The main station in Gdańsk at the turn of the century

Hotel Central and the New Town Hall "Dawny Żak"


Leaving the renovated Main Railway Station in Gdańsk, turning right along the picturesque street, you begin your adventure with this extraordinary city. At the very beginning of your route you will find Hotel Central, a facility with a rich history that was recently adapted to modern needs.


While maintaining its historic beauty, the hotel now offers a high standard of services, including the PG4 restaurant, where you can try the unique Jopej beer brewed on site . This is a great opportunity to start your visit to Gdańsk with a tasting of local flavors.


Continuing the walk, you will pass the New Town Hall, located in the former students' building. This is another point that combines historical heritage with modernity, testifying to the dynamic development of Gdańsk. It is worth stopping here for a moment to admire the architecture and feel the pulse of city life.


The New Town Hall in Gdańsk , a representative building with Neo-Renaissance architecture, was built in 1898-1901. It originally served as the headquarters of the Prussian garrison, and over time it underwent many transformations before finally becoming the seat of the Gdańsk City Council. The building, also known as Stary Żak, currently also serves a representative function, celebrating weddings within its walls.


Significant moments in the history of the New Town Hall include a variety of uses over many years. After World War I, the building was the headquarters of the High Commissioners of the League of Nations, representing various nationalities, including British, Italian, Dutch, Danish, Irish and Swiss, which emphasizes its international character during this period. In 1995, the city of Gdańsk took over the facility, which after extensive renovations became the seat of the City Council.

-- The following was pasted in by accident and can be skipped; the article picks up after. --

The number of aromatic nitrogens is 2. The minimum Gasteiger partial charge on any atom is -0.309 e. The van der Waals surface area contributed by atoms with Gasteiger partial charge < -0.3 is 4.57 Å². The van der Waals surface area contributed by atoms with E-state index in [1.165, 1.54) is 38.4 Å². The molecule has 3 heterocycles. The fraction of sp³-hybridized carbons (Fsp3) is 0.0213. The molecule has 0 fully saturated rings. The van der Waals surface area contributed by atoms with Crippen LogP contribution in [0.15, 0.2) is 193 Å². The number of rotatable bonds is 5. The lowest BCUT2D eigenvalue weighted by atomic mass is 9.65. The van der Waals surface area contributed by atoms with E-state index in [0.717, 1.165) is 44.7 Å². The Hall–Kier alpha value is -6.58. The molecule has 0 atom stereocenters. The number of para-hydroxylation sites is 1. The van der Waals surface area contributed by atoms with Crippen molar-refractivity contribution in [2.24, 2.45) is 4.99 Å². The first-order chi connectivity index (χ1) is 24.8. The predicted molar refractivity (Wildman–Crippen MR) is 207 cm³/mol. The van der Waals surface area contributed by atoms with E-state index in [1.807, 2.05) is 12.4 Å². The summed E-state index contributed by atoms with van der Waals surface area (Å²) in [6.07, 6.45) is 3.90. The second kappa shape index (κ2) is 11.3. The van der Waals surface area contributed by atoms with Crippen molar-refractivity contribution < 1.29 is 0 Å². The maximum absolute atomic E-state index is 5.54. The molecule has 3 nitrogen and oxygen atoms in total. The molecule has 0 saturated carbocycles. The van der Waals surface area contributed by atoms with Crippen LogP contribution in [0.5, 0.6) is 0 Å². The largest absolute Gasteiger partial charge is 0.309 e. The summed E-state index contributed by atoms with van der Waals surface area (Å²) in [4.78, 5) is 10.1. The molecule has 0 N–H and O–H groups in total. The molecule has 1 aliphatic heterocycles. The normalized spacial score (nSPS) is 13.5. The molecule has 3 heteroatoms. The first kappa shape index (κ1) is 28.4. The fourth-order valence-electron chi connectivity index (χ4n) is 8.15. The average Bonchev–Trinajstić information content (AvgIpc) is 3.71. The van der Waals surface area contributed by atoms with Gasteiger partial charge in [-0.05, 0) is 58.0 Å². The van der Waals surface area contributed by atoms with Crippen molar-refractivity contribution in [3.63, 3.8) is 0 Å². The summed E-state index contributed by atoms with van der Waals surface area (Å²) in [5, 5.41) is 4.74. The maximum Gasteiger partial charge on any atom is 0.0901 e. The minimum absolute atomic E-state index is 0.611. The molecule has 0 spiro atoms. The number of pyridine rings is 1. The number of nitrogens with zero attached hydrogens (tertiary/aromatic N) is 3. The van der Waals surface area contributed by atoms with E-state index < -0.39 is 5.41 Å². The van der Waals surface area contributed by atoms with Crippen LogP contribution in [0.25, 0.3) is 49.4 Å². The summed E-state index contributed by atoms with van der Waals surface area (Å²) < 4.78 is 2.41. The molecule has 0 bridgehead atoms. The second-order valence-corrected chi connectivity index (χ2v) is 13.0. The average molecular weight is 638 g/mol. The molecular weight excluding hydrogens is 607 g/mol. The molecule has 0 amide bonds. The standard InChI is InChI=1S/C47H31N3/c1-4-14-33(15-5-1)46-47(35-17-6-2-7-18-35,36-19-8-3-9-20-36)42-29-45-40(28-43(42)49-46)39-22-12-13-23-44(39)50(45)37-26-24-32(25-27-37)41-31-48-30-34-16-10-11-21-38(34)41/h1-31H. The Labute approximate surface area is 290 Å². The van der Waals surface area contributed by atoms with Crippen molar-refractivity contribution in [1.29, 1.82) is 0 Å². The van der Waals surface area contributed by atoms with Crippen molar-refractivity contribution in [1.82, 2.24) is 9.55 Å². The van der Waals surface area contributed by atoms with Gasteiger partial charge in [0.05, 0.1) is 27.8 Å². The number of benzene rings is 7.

Over the years, the New Town Hall hosted many significant users, including the general command of the Prussian garrison, the command of the XVIII Army Corps, and during World War II it served Gauleiter Albert Forster and the Municipal Committee of the Polish United Workers' Party after the war. An interesting element is the fact that the building was the seat of the Coastal Students' Club "Żak" in the years 1957-1995, before it became the current seat of the City Council in 1999.


Another interesting feature is the image of an eagle above the main entrance to the building, which is a stylized emblem of Prussia, and the monument of Jan III Sobieski standing nearby, which also has its own history related to the past of the region.


The New Town Hall in Gdańsk, witnessing many historical changes, is today not only the administrative center, but also an important point on the cultural map of the city, symbolizing its rich past and dynamic development.


Your route takes you towards the Upland Gate, one of the icons of Gdańsk , located opposite the Gdańsk Forum. This is a strategic point on the city map, which was once part of its defensive walls. Today, it is a gateway to the rich history and culture of the Old Town, inviting you to further discover the secrets of Gdańsk.


The High Gate after filling the moat

Upland Gate and Torture House


As a rule, most tourists start their adventure here, the main entrance to the center of the old city, located next to another somewhat iconic and non-obvious point, the LOT building.